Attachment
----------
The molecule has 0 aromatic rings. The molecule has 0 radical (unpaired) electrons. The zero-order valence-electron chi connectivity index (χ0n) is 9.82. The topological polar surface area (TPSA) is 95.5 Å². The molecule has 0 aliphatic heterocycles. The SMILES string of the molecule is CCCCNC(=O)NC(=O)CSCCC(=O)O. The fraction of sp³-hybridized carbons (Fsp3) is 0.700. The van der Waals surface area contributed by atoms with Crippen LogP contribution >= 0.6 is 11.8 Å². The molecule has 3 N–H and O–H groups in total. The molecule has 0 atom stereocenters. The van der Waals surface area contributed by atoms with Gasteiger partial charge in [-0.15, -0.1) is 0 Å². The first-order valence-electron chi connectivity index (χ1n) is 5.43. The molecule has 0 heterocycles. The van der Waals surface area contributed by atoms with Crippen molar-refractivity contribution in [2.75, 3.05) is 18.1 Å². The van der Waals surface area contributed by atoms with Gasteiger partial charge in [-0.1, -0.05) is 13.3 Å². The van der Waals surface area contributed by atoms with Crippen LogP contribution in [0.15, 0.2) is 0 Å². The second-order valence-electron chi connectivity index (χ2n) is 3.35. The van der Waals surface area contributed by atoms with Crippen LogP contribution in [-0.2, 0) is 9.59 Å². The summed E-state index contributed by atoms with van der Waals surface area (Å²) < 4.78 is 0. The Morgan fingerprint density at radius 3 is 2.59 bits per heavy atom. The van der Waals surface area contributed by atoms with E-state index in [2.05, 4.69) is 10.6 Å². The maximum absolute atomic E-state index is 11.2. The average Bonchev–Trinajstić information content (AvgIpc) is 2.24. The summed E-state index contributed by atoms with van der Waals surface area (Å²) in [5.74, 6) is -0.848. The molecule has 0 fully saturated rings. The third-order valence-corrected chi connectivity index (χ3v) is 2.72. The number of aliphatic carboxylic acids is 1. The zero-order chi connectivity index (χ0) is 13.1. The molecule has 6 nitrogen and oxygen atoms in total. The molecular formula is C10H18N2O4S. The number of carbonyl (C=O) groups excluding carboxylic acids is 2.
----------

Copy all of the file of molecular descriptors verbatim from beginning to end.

The molecule has 0 aromatic rings. The molecule has 0 radical (unpaired) electrons. The zero-order valence-electron chi connectivity index (χ0n) is 9.82. The topological polar surface area (TPSA) is 95.5 Å². The molecule has 0 aliphatic heterocycles. The SMILES string of the molecule is CCCCNC(=O)NC(=O)CSCCC(=O)O. The fraction of sp³-hybridized carbons (Fsp3) is 0.700. The van der Waals surface area contributed by atoms with Crippen LogP contribution >= 0.6 is 11.8 Å². The molecule has 3 N–H and O–H groups in total. The molecule has 0 atom stereocenters. The van der Waals surface area contributed by atoms with Gasteiger partial charge in [-0.15, -0.1) is 0 Å². The first-order valence-electron chi connectivity index (χ1n) is 5.43. The molecule has 0 heterocycles. The van der Waals surface area contributed by atoms with Crippen molar-refractivity contribution in [2.75, 3.05) is 18.1 Å². The van der Waals surface area contributed by atoms with Gasteiger partial charge in [-0.1, -0.05) is 13.3 Å². The van der Waals surface area contributed by atoms with Crippen LogP contribution in [0.15, 0.2) is 0 Å². The second-order valence-electron chi connectivity index (χ2n) is 3.35. The van der Waals surface area contributed by atoms with Crippen LogP contribution in [-0.2, 0) is 9.59 Å². The summed E-state index contributed by atoms with van der Waals surface area (Å²) < 4.78 is 0. The Morgan fingerprint density at radius 3 is 2.59 bits per heavy atom. The van der Waals surface area contributed by atoms with E-state index in [2.05, 4.69) is 10.6 Å². The maximum absolute atomic E-state index is 11.2. The average Bonchev–Trinajstić information content (AvgIpc) is 2.24. The summed E-state index contributed by atoms with van der Waals surface area (Å²) in [5.74, 6) is -0.848. The molecule has 0 fully saturated rings. The third-order valence-corrected chi connectivity index (χ3v) is 2.72. The number of aliphatic carboxylic acids is 1. The zero-order chi connectivity index (χ0) is 13.1. The molecule has 6 nitrogen and oxygen atoms in total. The molecular formula is C10H18N2O4S. The number of carbonyl (C=O) groups excluding carboxylic acids is 2.